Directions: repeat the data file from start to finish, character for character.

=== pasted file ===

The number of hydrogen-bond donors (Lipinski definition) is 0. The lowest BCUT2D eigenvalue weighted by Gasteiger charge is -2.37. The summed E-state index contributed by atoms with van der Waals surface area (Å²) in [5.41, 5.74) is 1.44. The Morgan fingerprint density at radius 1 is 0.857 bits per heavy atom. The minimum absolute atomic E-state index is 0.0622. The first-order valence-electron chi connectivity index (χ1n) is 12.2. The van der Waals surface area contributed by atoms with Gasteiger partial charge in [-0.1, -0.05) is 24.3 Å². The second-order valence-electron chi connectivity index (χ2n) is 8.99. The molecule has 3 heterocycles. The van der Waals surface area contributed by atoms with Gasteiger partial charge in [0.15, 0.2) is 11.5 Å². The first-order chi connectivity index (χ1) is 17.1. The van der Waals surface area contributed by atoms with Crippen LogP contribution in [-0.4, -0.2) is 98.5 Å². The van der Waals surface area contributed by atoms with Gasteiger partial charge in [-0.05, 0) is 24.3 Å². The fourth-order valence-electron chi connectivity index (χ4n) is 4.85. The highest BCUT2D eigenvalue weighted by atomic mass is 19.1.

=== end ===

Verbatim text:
The number of hydrogen-bond donors (Lipinski definition) is 0. The lowest BCUT2D eigenvalue weighted by Gasteiger charge is -2.37. The summed E-state index contributed by atoms with van der Waals surface area (Å²) in [5.41, 5.74) is 1.44. The Morgan fingerprint density at radius 1 is 0.857 bits per heavy atom. The minimum absolute atomic E-state index is 0.0622. The first-order valence-electron chi connectivity index (χ1n) is 12.2. The van der Waals surface area contributed by atoms with Gasteiger partial charge in [-0.1, -0.05) is 24.3 Å². The second-order valence-electron chi connectivity index (χ2n) is 8.99. The molecule has 3 heterocycles. The van der Waals surface area contributed by atoms with Gasteiger partial charge in [0.15, 0.2) is 11.5 Å². The first-order chi connectivity index (χ1) is 17.1. The van der Waals surface area contributed by atoms with Crippen LogP contribution in [-0.4, -0.2) is 98.5 Å². The van der Waals surface area contributed by atoms with Gasteiger partial charge in [-0.05, 0) is 24.3 Å². The fourth-order valence-electron chi connectivity index (χ4n) is 4.85. The highest BCUT2D eigenvalue weighted by atomic mass is 19.1.